Even with today’s nonstop Christmas soundtrack, churches can still embrace the storytelling and nostalgia that comes with seasonal hymns.
“Once a year,” wrote Brennan Manning in Reflections for Ragamuffins, “the Christmas season strikes both the sacred and secular spheres of life with sledgehammer force: suddenly Jesus Christ is everywhere.”
It’s true. When I walk through the grocery store, trying to remember if I have vanilla extract in the pantry, I hear Nat King Cole crooning, “O Come All Ye Faithful” in the background. My daughter comes home from preschool singing, “Joy to the World” (they have been practicing for next week’s school Christmas performance). On Sunday mornings, the hymns include “O Come, O Come, Emmanuel” and “Come, Thou Long Expected Jesus.”
Christmas music is the soundtrack to my life in December. Yet those of us who try our best to center the Incarnation throughout the season experience both joy and exasperation as we hear rich carols shuffled together with “Santa Baby” and “Rockin’ Around the Christmas Tree.”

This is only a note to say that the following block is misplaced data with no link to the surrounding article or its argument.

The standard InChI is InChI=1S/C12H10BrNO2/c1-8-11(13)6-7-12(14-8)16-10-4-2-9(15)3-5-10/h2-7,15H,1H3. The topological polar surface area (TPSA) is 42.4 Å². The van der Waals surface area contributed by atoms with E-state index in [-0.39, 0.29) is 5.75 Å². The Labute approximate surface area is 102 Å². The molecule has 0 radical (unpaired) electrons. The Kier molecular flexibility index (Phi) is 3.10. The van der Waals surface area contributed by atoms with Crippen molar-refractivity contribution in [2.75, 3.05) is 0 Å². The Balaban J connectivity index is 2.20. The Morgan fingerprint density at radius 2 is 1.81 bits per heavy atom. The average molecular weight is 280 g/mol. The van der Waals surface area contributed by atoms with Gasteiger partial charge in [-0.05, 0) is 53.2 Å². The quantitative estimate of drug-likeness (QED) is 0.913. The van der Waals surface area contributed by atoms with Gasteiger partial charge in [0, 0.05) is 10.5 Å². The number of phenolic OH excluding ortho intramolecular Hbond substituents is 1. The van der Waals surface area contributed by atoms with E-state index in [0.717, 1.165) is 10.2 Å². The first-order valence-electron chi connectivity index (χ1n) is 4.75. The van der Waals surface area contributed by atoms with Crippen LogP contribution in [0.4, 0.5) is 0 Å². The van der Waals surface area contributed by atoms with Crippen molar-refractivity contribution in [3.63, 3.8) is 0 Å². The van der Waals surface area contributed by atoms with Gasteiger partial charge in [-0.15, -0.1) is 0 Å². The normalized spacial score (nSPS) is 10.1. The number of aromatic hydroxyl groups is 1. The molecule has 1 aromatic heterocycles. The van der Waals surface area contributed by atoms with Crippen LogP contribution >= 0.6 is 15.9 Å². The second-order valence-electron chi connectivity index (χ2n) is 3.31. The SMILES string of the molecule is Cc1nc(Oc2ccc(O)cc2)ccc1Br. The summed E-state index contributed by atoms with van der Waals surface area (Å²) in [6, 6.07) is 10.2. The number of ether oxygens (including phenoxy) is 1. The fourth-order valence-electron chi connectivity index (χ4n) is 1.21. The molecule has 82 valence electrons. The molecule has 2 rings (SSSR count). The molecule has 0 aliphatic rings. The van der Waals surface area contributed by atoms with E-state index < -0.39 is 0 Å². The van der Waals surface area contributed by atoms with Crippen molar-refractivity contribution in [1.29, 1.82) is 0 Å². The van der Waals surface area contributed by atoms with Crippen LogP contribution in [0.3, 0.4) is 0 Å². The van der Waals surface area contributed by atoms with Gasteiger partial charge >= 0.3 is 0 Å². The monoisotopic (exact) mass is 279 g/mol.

We worry that the saturation of Christmas music in everyday December life has watered down the meaning and worshipfulness of spiritual carols. It’s hard not to wonder: Has the singing of Christmas carols become an exercise in sentimentality and nostalgia? Do they still have a place in congregational worship?
During the first week of December this year, the most popular songs used in US churches, according to Christian Copyright Licensing International (CCLI), were all Christmas carols. The top five were “O Come All Ye Faithful,” “Joy to the World,” “O Come O Come Emmanuel,” “Hark the Herald Angels Sing,” and “Joy to the World (Unspeakable Joy)”—Chris …